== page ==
Undeniable Proof of the Coming Recession

|April 18, 2022
Recession ahead - road sign warning concept

So long, welfare state!

Ha… we can dream.

But the folks in charge are surely running high on last week’s jobless claims figures. The number of Americans looking for an unemployment check is at a 54-year low.

We’d have to go back to the days of Lyndon Johnson to see figures like these.

Victory, right?

Tell that to the recession in 1969. It came just months after the workforce was last stretched this thin.

In fact, we beg readers to dig a bit deeper into what today’s dangerously low unemployment really means.

Just as an inverted yield curve has accurately predicted nearly every modern recession, this indicator also has a stellar track record.

We shared the idea with our Manward Letter readers back in December, when we first pushed the idea that a recession was coming. Most thought it was impossible.

Resource Fail

The political class has spent the past year celebrating the rapid rebound in the jobs market. The unemployment rate has gone from an incredible 15% at its 2020 high to a mere 3.6% today.

The current rate is well below the long-term average of about 5.75% and, importantly, is at or below what many consider to be the “full employment” rate.

That’s trouble.

It always has been.

You see, it’s impossible to get to 0% unemployment. There’s always some “friction” in the market as folks move from one job to the next.

That’s normal. It’s healthy.

In fact, economists (at least the good ones) tend to worry anytime we get below the full level of employment – as we are now. When unemployment dips below its natural rate, it means workers are scarce and the economy is running too hot.

Something has to give.

Going Deep

This brings us to a rather complex idea known as the “production possibility frontier.”

Those are some big words, we know. They scare us too. But they’re important… Stay with us.

While the math is complex, the result is not.

Just like the “efficient frontier” that old-schoolers use for portfolio analysis, this equation shows us the ideal mix of production and resources.

In the world of economics, if a company – or, in this case, a country – is not able to utilize its resources adequately, it creates what we call a “recessionary gap.”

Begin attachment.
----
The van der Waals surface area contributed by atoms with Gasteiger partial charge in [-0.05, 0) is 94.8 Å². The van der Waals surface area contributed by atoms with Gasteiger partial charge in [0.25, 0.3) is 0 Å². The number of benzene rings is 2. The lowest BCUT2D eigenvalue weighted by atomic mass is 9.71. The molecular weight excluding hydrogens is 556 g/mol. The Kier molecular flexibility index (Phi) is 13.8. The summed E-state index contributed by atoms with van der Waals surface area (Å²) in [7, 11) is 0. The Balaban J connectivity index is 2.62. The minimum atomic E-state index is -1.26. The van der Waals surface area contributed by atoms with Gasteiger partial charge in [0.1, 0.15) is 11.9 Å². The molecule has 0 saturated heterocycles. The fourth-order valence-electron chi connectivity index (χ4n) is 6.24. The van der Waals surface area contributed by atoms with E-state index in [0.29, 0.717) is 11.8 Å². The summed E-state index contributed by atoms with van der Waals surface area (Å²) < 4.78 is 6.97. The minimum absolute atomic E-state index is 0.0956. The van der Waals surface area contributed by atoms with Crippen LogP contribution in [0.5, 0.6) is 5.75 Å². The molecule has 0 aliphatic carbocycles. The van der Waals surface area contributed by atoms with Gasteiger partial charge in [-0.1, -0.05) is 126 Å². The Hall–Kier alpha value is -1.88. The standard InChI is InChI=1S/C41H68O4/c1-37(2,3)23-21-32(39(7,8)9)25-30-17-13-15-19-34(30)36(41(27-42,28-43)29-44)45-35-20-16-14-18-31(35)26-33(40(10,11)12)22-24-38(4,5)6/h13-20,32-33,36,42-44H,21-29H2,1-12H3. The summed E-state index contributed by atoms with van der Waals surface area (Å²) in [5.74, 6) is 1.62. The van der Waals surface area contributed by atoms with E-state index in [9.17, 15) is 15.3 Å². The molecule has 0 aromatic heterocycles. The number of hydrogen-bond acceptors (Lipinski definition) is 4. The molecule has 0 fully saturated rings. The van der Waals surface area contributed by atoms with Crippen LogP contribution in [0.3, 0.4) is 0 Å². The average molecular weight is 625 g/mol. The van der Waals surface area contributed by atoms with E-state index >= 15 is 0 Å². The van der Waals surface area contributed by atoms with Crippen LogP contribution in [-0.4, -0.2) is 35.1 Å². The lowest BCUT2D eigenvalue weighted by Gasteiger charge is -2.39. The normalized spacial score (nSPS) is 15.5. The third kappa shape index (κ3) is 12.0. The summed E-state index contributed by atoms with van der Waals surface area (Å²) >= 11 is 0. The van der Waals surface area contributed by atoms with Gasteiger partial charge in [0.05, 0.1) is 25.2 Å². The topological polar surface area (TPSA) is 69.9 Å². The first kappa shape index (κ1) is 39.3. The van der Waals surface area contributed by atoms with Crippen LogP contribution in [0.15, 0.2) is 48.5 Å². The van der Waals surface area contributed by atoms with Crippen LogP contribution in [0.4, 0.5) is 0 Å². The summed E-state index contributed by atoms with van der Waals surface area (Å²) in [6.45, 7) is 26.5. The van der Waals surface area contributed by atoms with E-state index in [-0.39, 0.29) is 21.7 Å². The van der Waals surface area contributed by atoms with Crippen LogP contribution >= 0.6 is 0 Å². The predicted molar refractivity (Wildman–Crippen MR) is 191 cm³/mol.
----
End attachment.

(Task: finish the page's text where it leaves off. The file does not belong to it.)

Lots of things can cause it.

But in this case, it comes from the effects of the workforce being stretched too thin. The economy is running above its “normal” state.

Too much production is coming from too few workers.

The economy is too hot. It can’t last.

That’s why the Fed has two mandates – control the money and control the jobs.

With inflation at a 40-year high and jobless numbers at a 54-year low, it’s clear that the Fed has failed (miserably) on both fronts.

It creates a conundrum.

The recessionary gap that has economists so worried was created by the inflationary effects of the Fed’s massive money printing.

It literally paid people to sit around and do nothing… usually a fair sign of trouble.

Once the veil of that monetary easing is lifted (which is happening, er, uh, right about now), the gap will be revealed and trouble will brew.

Yep… Here It Comes

This idea of beyond-full employment leading to a recession has great historical merit.

Since 1969, an unemployment rate trough has preceded every recession by an average of nine months.

With jobless figures reaching well below historical averages in recent weeks, that puts us perfectly on track for a big slump late in the second half of 2022.

Unemployment Rate Trough Signals Recession

That’s when the Fed will let its foot of the brakes, ponder lowering rates again… and get the entire cycle started anew.

It means we need to hold our nose, cover our eyes and buy the dips.

Stocks almost always fall the most before a recession… and start rising before anybody even knows one has arrived.

More on that later this week…

For now… don’t sweat it.

We’ve got this old bull by the tail.